HOW TO WITNESS DESIGN
Editor: Erik Bohemia, Ahmed Kovacevic, Lyndon Buck, Peter Childs, Stephen Green, Ashley Hall, Aran Dasan
Author: Freimane, Aija
Institution: Art Academy of Latvia, Latvia
Section: Collaboration and Industrial Involvement in Design and Engineering Education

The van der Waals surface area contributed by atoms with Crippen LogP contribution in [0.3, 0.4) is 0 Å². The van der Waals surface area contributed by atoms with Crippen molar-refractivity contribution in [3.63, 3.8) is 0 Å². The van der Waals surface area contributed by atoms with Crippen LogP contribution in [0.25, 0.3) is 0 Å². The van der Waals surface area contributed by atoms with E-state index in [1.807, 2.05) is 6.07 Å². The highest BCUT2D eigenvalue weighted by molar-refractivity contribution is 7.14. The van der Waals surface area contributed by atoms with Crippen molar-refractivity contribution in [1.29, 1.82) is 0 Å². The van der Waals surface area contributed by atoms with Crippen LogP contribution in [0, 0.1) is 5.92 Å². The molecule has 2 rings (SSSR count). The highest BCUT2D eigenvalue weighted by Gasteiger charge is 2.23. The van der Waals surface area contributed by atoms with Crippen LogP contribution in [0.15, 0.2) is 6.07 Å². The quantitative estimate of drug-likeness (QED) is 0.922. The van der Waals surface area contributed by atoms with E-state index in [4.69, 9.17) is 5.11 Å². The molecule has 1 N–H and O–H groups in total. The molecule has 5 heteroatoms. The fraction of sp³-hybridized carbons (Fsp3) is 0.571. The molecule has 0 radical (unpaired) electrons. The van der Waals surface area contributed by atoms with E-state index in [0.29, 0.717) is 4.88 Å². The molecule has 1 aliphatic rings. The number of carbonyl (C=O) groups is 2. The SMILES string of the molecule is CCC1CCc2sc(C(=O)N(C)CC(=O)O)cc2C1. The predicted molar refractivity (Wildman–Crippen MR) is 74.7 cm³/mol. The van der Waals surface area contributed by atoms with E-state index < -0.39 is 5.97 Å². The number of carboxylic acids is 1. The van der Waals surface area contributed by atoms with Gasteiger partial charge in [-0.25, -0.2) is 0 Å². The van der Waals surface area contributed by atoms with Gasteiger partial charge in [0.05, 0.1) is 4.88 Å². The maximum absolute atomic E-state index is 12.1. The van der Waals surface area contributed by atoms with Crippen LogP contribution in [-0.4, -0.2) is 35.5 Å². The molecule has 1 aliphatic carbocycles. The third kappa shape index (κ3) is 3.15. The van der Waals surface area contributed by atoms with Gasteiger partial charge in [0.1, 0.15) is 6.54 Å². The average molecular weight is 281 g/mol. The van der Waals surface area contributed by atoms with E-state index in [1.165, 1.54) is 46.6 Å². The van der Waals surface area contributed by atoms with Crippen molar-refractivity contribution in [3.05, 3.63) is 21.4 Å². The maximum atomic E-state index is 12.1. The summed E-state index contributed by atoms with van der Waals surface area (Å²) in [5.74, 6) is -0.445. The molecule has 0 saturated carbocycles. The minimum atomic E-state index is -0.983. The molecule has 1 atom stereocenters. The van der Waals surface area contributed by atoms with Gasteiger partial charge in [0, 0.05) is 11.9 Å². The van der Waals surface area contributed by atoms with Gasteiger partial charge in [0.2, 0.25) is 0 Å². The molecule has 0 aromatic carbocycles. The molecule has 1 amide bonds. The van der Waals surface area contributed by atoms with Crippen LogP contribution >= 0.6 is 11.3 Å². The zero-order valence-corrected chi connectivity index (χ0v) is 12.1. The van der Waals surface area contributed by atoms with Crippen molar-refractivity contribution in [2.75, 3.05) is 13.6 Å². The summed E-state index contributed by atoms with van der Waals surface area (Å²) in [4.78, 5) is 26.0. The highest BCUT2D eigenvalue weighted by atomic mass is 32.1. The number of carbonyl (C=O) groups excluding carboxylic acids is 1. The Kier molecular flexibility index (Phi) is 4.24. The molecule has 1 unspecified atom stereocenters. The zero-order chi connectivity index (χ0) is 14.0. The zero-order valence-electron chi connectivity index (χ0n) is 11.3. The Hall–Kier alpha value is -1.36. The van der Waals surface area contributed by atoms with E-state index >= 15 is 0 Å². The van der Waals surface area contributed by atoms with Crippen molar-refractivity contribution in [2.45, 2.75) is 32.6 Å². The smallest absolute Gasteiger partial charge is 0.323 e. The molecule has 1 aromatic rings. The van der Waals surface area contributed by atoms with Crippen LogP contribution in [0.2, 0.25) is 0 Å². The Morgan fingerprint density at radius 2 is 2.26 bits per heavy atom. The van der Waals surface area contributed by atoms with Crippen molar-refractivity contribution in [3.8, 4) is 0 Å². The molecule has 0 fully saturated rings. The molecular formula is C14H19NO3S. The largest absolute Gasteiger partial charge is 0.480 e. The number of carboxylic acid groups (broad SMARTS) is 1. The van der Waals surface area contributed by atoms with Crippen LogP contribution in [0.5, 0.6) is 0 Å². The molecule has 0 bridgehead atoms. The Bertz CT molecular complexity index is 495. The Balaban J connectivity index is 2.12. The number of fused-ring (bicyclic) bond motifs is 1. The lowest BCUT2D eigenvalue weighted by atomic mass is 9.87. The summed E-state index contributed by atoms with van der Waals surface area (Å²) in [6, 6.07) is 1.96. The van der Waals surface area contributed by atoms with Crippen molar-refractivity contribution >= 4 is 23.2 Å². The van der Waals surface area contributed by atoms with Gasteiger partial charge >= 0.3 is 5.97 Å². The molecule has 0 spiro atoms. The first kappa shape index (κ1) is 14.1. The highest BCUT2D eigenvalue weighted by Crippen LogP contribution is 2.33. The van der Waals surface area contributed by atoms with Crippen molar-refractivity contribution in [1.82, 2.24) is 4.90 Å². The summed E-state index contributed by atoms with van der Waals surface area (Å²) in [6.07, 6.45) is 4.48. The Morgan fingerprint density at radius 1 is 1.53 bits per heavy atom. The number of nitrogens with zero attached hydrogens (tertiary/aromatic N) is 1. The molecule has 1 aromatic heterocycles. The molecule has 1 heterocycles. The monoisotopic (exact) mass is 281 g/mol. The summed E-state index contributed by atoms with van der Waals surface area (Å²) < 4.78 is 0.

Design adds value for the benefit of the economy, people and the environment; however, reliable and comparable tools demonstrating design’s contribution to the economy and its impact on return on investment are lacking. Also, entrepreneurs are willing to apply design to improve their products and services; yet, design’s comparative advantages can neither be measured nor witnessed, except as sales profits. Furthermore, no evidence-based design identification system has been provided by design professionals or education to evaluate design’s added value. Thirty small- and medium-sized enterprises in the wood industry, producing for both the domestic market and exports from Estonia and Latvia, were questioned on how they witness design’s added value in their respective companies. The questions were based on the analysis of theory and existing online design valuation tools. The wood industry was chosen because it is one of the region’s traditional and most exported products. Export data indicates that design has not been properly applied. In addition, there is no confidence in design’s added value in the wood industry. Consequently, it raises a question to design education: why are there no mastery and design performance indicators? Enterprises state that design adds value; nevertheless, the understanding and application of design within the wood industry is weak. Enterprises are neither confident nor aware of design diversity and its impact. To address the lack of indicative tools in design as a method, strategy or system, an identification system of measuring design’s value needs to be elaborated and tested.